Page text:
5 Keys to Successfully Developing or Expanding Life Plan Communities

Nov 30, 2023 | Industry Trends

By John Spooner, Co-CEO, Greystone Communities

Developing a new Life Plan Community, or planning a significant expansion of an existing one, always comes with challenges. However, in today’s high-cost construction and labor market those challenges are greater than ever. Ultimate success depends as much on adequately meeting seniors’ growing expectations as ensuring projects are on time and on budget.

While we used to say that our communities appealed to the top 30% of the market, today we more realistically are targeting the top 15% with any new product. But that doesn’t mean our market is necessarily smaller. There are so many boomers coming into the market that there are plenty with enough money to afford our communities. What we need to remember, though, is that these are people that have choices of how to spend their retirement years and address their health needs, so to persuade them to move to our communities we have to ensure we offer them something they can’t get anywhere else. And that’s the bottom line: If you don’t make your community appealing enough to today’s affluent and informed senior consumer, it won’t sell.

webinar - How Life Plan Communities can successfully prepare for growth in 2024

Watch the recording of our webinar to learn more about how Life Plan Communities can successfully prepare for growth in 2024.

In our December 14, 2023 webinar, John Spooner, Co-CEO of Greystone Communities, Ziegler President and CEO Dan Hermann, Ohio Living CEO Larry Gumina, and Love & Company President/CEO Rob Love shared their insights on how to plan for growth in 2024.

The Five Keys to Building or Expanding a Life Plan Community

When developing a new senior living community or expansion to ensure it sells in today’s market, Greystone prioritizes five key aspects.

  1. Make sure it’s a service-rich, choice-driven environment.
    If we’re targeting the top 15% of the market—which the higher entrance fees and monthly fees for new product requires—we must offer a service-rich environment with plenty of choices. Greystone is building massive fitness centers and creating large outdoor living spaces. We are offering multiple contract options. And, of course, dining needs to be exceptional, with a wide variety of venues from which to choose.
  2. Focus on independent living.
    Many Life Plan Communities are struggling to generate good margins. Boards need to be focused on developing product that has the highest margins, and that’s typically independent living.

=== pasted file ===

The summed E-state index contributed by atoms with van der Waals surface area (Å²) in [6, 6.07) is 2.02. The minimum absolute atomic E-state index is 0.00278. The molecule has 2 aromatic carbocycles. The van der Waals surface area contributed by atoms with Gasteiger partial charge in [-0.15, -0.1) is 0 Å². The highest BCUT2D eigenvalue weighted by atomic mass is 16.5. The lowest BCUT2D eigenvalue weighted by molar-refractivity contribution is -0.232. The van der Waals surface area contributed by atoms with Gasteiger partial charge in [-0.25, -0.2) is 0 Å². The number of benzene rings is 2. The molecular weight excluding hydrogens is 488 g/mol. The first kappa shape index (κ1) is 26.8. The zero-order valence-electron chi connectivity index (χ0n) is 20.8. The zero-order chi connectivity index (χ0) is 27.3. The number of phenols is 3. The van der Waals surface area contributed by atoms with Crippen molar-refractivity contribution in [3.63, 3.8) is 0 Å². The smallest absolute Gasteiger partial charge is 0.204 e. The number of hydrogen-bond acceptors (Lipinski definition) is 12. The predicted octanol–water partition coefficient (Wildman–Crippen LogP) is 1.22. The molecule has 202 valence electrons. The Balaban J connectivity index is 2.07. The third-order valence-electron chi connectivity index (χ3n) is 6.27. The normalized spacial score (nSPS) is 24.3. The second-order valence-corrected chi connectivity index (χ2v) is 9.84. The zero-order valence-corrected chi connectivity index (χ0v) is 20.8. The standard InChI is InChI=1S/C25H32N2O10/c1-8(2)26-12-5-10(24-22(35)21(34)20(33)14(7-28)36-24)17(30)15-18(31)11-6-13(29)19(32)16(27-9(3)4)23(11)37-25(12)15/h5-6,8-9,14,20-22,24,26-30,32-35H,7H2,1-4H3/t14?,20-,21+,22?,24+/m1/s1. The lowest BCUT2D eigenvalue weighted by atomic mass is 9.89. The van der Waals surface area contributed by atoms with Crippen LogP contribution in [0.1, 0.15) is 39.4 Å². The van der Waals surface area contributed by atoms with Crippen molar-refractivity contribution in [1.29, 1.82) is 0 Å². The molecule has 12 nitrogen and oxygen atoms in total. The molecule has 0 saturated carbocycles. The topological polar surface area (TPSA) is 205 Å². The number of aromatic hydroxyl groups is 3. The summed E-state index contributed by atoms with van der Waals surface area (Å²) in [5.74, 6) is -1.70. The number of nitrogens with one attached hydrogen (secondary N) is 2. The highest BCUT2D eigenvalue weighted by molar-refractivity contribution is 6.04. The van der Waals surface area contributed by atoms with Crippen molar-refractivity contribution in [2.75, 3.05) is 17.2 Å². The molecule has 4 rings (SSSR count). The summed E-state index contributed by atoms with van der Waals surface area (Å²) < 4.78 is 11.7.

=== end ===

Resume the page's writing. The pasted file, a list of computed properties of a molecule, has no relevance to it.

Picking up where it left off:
3. Develop only enough healthcare to serve your own residents.
    This is the flip side of number 2. Higher levels of care, especially skilled care, just do not generate margin in today’s environment. Building large healthcare facilities that have to rely on direct admissions is a recipe for future challenges. You do not want to have to compete for assisted living, memory care or skilled care residents.
  4. Make sure the residences are large.
    The way that today’s customers live in our communities is different. They are spending 80% of their time in their residence and 20% in the community. This means that we need much larger residences than before, with room for different living spaces within each home.
  5. Ensure all of the offerings are high quality.
    There is always someone that wants the best option in a category, always someone that wants the Mercedes. That’s what we see with the new communities we develop: The first generation tends to be those buyers who are seeking high quality.

The Potential for Satellite Communities

While most of Greystone’s development work is focused on developing new Life Plan Communities or expanding existing campuses, I would also like to share some insights on developing satellite communities. These can be especially important growth opportunities for landlocked communities that are seeking some ways to offer more high-margin products and services.

Greystone has had success developing two satellite communities and has learned some important things along the way.

  • In the selling phase, we do experience some pushback from prospects about healthcare being at the “mothership” and not on the satellite campus. But then, as we all know, the prospects all come with the notion that they will never use the long-term care anyway.
  • Satellite communities tend to compete more directly with 55+ communities, not Life Plan Communities. An important part of being successful competing against the 55+ market is to offer a product that is competitive today, but then offers something better—the hospitality services and long-term care at the “mothership”—as the resident gets older.


There are many opportunities to grow communities in today’s market. Whether a Life Plan Community extends its mission through starting a new community, expanding at its existing location or launching a satellite, the key is to develop a product that truly offers more and different choices than the typical community. This will create a value that supports today’s higher price points.

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